Link to report:
    “Over the rainbow: It has made progress since becoming a full democracy in 1994. But a failure of leadership means that in many ways, South Africa is now going backwards”

    • alexj528 November 10, 2012 at 10:05 pm

      The case of South Africa presents an interesting opportunity for a critique on the effectiveness of TRCs, and their growing acceptance as equal to, or even preferable to trials in effectiveness. However, words are sometimes not enough to prevent future abuses. Even when truth commissions have the potential to solve lingering problems, it can be exceptionally difficult to ensure that the whole truth, rather than selective truths, are told.

      Even in a best case scenario, where those most guilty are held accountable, the truth of their crimes known, the efforts of TRCs may be in vain. Without an effective method of enforcement, there is little to guarantee such crimes do not occur again under a new regime. A local example is the federal supervision of all redistricting in the former Confederate States. Without such supervision, it seems unlikely that black constituencies would be fairly represented, given the history of racism and slavery.

      It may stand to reason that part of the failure of TRCs in South Africa is due to a lack of enforcement of necessary protections against abuses. Regardless, I think this example hints at a wider question-is truth and reconciliation enough on its own?

      • awatt14 November 11, 2012 at 10:56 pm

        I think the last question raised here is one of the most difficult parts of TRC’s in general. One of the most complex parts of the TRC, based on the videos we have watched, is it’s difficulty to gauge victims feeling of reconciliation. Some victims seem to believe that hearing the truth is simply enough, but is it really? In the moment, hearing the truth might be enough, but I would be interested to see just how reconciled victims feel years down the road when they know that those who committed atrocities, against there loved ones, are able to walk free.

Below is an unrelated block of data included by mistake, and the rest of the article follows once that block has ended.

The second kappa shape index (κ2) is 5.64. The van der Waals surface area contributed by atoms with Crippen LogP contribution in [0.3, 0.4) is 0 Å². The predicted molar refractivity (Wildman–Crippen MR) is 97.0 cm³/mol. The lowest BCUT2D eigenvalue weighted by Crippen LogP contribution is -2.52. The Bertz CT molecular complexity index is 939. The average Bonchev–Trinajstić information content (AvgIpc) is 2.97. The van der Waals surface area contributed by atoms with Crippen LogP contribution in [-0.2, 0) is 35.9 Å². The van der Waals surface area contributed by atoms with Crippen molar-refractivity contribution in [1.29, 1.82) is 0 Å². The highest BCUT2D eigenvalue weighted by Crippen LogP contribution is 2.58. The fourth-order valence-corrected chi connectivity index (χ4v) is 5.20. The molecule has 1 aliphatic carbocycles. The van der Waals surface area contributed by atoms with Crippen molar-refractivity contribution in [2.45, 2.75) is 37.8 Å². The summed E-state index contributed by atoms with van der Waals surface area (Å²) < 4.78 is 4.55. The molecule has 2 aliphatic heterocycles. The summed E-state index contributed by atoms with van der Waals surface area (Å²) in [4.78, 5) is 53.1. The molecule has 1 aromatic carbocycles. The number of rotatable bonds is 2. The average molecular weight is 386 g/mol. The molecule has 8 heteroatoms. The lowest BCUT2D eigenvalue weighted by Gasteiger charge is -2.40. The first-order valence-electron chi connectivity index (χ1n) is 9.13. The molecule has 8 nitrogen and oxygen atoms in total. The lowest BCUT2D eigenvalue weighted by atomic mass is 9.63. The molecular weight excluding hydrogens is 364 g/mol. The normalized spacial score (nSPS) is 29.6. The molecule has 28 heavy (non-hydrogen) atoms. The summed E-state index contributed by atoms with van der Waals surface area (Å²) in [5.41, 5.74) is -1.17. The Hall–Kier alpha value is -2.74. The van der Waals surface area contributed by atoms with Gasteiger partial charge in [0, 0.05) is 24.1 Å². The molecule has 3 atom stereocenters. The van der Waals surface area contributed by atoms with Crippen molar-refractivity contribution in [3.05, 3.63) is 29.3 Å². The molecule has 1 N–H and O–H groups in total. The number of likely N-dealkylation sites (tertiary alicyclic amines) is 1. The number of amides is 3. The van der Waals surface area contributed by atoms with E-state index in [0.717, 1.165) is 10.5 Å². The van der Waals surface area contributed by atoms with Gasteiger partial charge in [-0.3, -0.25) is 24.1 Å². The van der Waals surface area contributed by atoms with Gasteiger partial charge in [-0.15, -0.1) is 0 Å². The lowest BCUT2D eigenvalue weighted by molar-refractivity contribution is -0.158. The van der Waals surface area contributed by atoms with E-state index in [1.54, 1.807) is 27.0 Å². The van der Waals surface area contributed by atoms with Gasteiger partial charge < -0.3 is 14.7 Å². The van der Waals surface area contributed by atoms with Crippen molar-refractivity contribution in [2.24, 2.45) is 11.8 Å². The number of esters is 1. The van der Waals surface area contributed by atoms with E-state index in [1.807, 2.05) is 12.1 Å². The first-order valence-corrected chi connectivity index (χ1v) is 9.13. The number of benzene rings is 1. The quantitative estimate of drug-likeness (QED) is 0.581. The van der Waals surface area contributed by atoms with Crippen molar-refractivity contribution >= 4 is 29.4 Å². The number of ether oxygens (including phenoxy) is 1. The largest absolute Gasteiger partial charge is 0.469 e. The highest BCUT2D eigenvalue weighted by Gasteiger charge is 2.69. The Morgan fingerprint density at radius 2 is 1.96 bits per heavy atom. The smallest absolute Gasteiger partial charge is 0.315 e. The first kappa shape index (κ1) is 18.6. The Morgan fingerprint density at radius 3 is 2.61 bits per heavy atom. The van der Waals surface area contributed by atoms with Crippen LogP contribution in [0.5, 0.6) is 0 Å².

Many of the TRC’s that are established in these countries portray the cathartic, truth telling process, that is exemplified in a TRC, as there “traditional” way of justice and believe that putting these trials in a formal court may be to “westernized”. However, based on some of the reactions of the victims who do not feel reconciled, combined with the TRC’s lack of enforcement once the truth is told may be reason enough to use formal court systems for perpetrators rather then giving them amnesty through a TRC.

  2. smshetty November 12, 2012 at 9:24 pm

    The TRC is one of the most visible, renowned, and historic attempts to achieve reconciliation between a battered government and its suffering subjects. I think it’s a worthy question to ask why, then, when conceiving and implementing the ICC, such a well-known model was rejected.

    This isn’t to criticize either model. I merely think it’s interesting that though many countries have adopted a method of reconciliation and confession to drive their justice process, the nations present at Rome in 1998 chose the more conventional route of straight prosecution of alleged criminals. Would the TRC model work internationally? What exactly is so different, so disparate, between the goals of South Africa and the goals of the international community in achieving justice in the face of gross human rights violations? And why was, in both cases, one method favored over the other?